Certified Legal Nurse Consultants have long known that the pharmaceutical and medical device industries have a vested interest in not only making sure that their products get wide distribution on the market, but also that they gain favorable press coverage in the healthcare and mainstream media. The extent of the “full court press” they make to gain such coverage takes on different extremes. Everything from parties, trips, gifts and research sponsorships are used to help influence writers. Another popular but hidden measure is the use of ghostwriters. They are often hired by the pharmaceutical or device industries themselves to write the articles, which are then submitted under the signature of an “impartial” doctor. Sometimes the so-called “ghost” may simply have ties, such as a sponsorship from the related industry or manufacturer, but other times the ghost may actually be part of the industry being written about. Just to name a few, many of you will remember the controversy surrounding disclosures of this practice related to Fen-Phen, Vioxx® and Premarin®.
According to The New York Times, many major medical journals are taking baby-steps in the right direction to identify and hopefully stop this practice, while others are not yet committed to the process. The Public Library of Science in its PLoS Medicine journal has called for a “zero-tolerance” ban on such ghostwriting and has suggested various remedies, including sanctions in situations where the ghostwriting is not disclosed.
Given the fact that many medical and other healthcare providers rely on these journals for unbiased information to make decisions regarding the use of different drugs, devices and treatments or even when creating standards of care, policies and procedures, etc., the information should be free of slant, spin or other bias. But apparently this isn’t true or at least doesn’t happen as often as we would hope.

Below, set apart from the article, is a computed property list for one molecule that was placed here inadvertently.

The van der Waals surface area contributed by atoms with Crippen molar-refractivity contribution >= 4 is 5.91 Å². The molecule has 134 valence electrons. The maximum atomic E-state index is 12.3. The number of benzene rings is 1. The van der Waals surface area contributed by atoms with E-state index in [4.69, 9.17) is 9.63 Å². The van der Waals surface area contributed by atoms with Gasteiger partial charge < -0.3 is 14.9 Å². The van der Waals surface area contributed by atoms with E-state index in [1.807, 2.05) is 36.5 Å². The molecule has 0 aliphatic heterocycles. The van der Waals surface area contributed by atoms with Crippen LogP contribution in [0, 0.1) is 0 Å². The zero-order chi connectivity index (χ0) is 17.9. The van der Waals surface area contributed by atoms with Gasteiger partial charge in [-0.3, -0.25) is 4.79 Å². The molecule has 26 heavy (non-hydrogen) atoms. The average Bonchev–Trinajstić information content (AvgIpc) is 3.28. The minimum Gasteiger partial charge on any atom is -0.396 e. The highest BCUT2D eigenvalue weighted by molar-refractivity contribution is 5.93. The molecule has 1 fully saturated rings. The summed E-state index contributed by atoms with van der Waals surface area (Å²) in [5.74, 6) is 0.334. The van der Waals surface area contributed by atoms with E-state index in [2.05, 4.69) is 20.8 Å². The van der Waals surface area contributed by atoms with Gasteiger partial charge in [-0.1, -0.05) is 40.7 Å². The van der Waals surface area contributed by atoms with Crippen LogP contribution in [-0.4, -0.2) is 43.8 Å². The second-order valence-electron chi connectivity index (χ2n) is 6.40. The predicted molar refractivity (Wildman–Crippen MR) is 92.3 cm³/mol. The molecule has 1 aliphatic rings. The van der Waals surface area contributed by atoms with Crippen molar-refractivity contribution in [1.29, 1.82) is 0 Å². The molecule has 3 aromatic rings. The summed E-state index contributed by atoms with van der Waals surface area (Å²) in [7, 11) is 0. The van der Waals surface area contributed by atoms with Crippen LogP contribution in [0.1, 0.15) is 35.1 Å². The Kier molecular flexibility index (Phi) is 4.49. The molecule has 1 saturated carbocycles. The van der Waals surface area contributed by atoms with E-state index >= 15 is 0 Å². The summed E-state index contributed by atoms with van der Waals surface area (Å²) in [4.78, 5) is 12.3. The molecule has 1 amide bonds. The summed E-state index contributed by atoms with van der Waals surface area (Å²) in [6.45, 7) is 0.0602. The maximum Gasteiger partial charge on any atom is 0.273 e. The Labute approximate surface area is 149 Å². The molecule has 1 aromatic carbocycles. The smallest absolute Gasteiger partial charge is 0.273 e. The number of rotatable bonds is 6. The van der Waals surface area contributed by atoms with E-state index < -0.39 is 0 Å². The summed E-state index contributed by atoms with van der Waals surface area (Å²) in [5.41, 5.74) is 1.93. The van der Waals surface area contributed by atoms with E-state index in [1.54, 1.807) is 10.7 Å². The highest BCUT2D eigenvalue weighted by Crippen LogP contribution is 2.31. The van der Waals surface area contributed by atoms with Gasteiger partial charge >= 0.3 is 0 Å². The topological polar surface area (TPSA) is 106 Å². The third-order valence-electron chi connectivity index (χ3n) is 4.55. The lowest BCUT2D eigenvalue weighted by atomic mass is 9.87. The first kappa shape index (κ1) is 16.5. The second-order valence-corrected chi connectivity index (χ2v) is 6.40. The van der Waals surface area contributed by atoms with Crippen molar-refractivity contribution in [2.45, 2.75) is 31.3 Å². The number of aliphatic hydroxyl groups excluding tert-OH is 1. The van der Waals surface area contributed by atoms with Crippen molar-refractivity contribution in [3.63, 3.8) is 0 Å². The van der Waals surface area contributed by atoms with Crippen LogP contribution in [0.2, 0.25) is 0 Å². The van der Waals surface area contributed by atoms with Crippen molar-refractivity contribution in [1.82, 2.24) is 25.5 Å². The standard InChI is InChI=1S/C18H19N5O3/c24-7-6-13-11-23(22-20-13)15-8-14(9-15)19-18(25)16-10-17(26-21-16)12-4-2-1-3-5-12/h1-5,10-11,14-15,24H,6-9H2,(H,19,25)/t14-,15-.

The author of an article should be the person or persons who wrote or contributed the majority of the article, not the person who signs their name to it or submits it to a medical journal or other publication. At the very least the ghosts should be disclosed in the article’s acknowledgments, contributions or references.
Unfortunately, it appears that the major medical journals have not completely adopted nor have they enforced this policy. I am also not aware of any research being done to determine whether the professional nursing journals have adopted a similar policy. Until an impartial organization looks into this, or at least until the nursing journals adopt a policy of transparency, we’ll have to assume that nursing journals have the same potential level of bias or influence as do the medical journals.
What should be done? First the journals (scientific, medical or nursing) should put into effect a sanction policy for those situations in which a ghostwriter, sponsorship or other potential for bias is later disclosed or discovered. The second is for those same journals to adopt a transparency policy which then should disclose such bias as soon as it is discovered.
It’s imperative that healthcare professionals and ultimately the consumer are able to fully trust professional journals. Until ghostwriting is “ghostbusted,” we’re not in a position to place that trust. Until that day, Certified Legal Nurse Consultants should continue to question and challenge the validity of research studies where indicated.
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|P.S.||Comment about the “ghosts” you’ve read in medical journals.|